February 07, 2021

This week the House will come together to vote on Governor Hogan's vetoes from last year's legislative session.

Democrats are looking to create several new taxes, all of which would be bad for Marylanders.

HB 932- Digital downloads and streaming services sales tax.

HB 932 will require a sales tax on digital content and streaming services such as Netflix, Hulu, and Amazon Prime Video. I remain against this bill, because now more than ever, Maryland citizens can't afford additional tax burdens. The Covid emergency has hit us hard and continue to do so- this additional fleecing must not be allowed.  This new tax takes an estimated $120 million out of private citizens' hands and moves it into government coffers.  I will vote NO to this bill again by voting to sustain the Governor's veto.

HB 732-Tobacco/ e cigarette and Digital advertising tax

HB 732 adds taxes on e-cigarettes and vaping products, as well as a tax on digital advertising – to the tune of $250 million.

With businesses still struggling to remain open while being severely restricted by the pandemic shutdowns, it's hard to imagine why adding an additional financial burden at this time is a good idea.  Now is not the time to make Maryland more expensive for citizens and businesses.  I will vote NO to this bill again by voting to sustain the Governor's veto.

HB 1300-Kirwan spending bill (the Blueprint for Education)

HB 1300- otherwise known as the Kirwan Education Spending Bill is the single most costly legislation ever considered by the Maryland General Assembly.   

Maryland counties have said that they cannot afford the billions of dollars in spending mandated by the Kirwan Commission's recommendations. It was passed the last session under secrecy, while most of the State was focused on the pandemic threat.

I voted no to this bill last year because while I want the best public education system possible, this entire bill does little to address the real problems with public education.  There is very little oversight or mechanism to prevent failing schools, despite the money spent.  There is nothing substantial to address disruptive students in the classroom. The bill does not empower the parents to make choices for their children's education.  Basically, the bill is a giant payoff to the Teacher's Union who has spent millions of dollars lobbying legislators to advance the bill.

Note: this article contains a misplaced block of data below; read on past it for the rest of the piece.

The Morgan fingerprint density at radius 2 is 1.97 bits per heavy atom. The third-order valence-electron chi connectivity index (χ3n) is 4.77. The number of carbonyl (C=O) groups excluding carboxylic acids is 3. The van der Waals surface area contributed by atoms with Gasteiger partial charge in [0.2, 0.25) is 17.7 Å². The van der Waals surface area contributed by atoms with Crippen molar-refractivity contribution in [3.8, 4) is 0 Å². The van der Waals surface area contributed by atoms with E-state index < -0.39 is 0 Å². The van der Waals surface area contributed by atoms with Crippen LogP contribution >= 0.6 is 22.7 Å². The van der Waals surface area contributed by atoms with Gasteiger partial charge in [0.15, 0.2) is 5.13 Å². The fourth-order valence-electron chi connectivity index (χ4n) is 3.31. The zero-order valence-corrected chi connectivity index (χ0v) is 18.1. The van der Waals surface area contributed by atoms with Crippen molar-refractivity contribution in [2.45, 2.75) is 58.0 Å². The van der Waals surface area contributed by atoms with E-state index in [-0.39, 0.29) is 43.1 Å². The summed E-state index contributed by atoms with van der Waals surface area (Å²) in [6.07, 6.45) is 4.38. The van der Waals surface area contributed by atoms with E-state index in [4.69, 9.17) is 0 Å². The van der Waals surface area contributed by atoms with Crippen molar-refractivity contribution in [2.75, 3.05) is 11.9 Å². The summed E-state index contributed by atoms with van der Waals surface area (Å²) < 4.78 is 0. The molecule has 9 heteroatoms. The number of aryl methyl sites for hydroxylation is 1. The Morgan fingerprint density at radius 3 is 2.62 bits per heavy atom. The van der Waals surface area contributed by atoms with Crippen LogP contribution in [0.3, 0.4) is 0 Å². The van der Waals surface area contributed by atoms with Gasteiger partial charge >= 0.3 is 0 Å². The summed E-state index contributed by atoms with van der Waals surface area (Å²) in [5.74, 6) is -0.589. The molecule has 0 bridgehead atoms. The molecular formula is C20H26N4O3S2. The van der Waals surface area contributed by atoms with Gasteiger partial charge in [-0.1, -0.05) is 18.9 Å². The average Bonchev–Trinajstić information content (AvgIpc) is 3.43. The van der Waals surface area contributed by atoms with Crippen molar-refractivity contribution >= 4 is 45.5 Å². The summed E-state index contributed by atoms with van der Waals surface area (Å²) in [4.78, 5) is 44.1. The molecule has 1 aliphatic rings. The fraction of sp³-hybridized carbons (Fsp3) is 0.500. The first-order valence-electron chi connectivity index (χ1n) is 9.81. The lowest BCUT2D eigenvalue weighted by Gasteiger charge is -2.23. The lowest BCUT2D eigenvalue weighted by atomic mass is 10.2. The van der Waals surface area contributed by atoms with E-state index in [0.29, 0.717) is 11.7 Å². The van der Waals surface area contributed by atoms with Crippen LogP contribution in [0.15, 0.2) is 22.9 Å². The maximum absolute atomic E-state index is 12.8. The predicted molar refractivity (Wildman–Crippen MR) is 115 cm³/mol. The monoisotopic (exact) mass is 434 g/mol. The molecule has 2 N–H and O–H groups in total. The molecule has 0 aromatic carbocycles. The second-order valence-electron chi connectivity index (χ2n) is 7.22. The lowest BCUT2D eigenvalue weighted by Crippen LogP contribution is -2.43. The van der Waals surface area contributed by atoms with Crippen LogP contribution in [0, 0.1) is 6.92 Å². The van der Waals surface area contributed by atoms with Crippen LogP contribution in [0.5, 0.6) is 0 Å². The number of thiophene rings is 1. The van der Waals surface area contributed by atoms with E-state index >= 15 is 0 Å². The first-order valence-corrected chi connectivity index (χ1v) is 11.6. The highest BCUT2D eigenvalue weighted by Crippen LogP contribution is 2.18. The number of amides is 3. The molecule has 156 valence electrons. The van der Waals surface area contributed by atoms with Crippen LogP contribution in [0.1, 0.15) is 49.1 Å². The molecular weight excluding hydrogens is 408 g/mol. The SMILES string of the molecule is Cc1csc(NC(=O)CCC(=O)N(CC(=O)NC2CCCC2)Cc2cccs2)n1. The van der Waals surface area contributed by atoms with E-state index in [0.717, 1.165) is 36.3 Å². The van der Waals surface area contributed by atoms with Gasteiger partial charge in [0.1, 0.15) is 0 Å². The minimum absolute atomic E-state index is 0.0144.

I will vote NO to this bill again by voting to sustain the Governor's veto.

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January 25, 2021

Last week marked the 442nd convening of the Maryland General Assembly for the 2021 legislative session.

This year's session looks very different, amid the ongoing pandemic and the General Assembly's efforts to minimize spread, while we meet for the constitutionally required convening of the General Assembly.

One of the most significant differences is that the public buildings and State House are closed to the general public. While you may not come to Annapolis in person, know that my office is available by e-mail and phone to hear your concerns and comments. A new system has been set up to accommodate remote testimony as well. Comprehensive information can be found on the Maryland General Assembly website and helpful video tutorials to help you participate in the legislative process.

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November 23, 2020

On the topic of COVID, keeping people informed has been a challenge.  Since March, the situation has been incredibly fluid and has changed quickly, it has been very political, and many times any statement is met with resistance.  My email last week was strictly factual; as I stated in the first paragraph, I would leave my commentary to another time.   I wanted to inform subscribers of the increased restrictions imposed by the Governor.  The responses that the email generated ranged from, "thank you so much for keeping us informed," to I was "intentionally downplaying the virus and wanted people to get sick." The latter comment is ridiculous and couldn't be further from the truth.  I want to give subscribers my perspective and show them some of the information I have come across to help them make informed decisions for themselves.

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November 19, 2020